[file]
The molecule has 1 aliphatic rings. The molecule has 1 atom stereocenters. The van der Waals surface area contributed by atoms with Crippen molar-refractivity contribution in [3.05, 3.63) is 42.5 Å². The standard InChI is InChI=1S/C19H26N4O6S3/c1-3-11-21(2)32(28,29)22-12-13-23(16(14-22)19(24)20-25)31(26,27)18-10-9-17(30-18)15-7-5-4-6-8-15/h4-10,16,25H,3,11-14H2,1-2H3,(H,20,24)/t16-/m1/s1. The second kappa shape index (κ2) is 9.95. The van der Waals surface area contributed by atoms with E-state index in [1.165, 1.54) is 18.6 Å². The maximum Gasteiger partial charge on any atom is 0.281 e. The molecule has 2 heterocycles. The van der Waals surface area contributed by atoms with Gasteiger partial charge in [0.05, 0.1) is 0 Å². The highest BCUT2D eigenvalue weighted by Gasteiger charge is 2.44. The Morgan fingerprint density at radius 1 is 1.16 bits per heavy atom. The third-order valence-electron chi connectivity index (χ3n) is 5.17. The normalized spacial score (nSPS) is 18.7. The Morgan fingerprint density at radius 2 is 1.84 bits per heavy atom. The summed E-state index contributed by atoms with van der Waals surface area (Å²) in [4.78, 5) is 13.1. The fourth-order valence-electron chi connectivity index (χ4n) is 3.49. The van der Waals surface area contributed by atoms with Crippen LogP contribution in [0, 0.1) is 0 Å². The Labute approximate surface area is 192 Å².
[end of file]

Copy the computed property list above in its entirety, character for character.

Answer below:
The molecule has 1 aliphatic rings. The molecule has 1 atom stereocenters. The van der Waals surface area contributed by atoms with Crippen molar-refractivity contribution in [3.05, 3.63) is 42.5 Å². The standard InChI is InChI=1S/C19H26N4O6S3/c1-3-11-21(2)32(28,29)22-12-13-23(16(14-22)19(24)20-25)31(26,27)18-10-9-17(30-18)15-7-5-4-6-8-15/h4-10,16,25H,3,11-14H2,1-2H3,(H,20,24)/t16-/m1/s1. The second kappa shape index (κ2) is 9.95. The van der Waals surface area contributed by atoms with E-state index in [1.165, 1.54) is 18.6 Å². The maximum Gasteiger partial charge on any atom is 0.281 e. The molecule has 2 heterocycles. The van der Waals surface area contributed by atoms with Gasteiger partial charge in [0.05, 0.1) is 0 Å². The highest BCUT2D eigenvalue weighted by Gasteiger charge is 2.44. The Morgan fingerprint density at radius 1 is 1.16 bits per heavy atom. The third-order valence-electron chi connectivity index (χ3n) is 5.17. The normalized spacial score (nSPS) is 18.7. The Morgan fingerprint density at radius 2 is 1.84 bits per heavy atom. The summed E-state index contributed by atoms with van der Waals surface area (Å²) in [4.78, 5) is 13.1. The fourth-order valence-electron chi connectivity index (χ4n) is 3.49. The van der Waals surface area contributed by atoms with Crippen LogP contribution in [0, 0.1) is 0 Å². The Labute approximate surface area is 192 Å².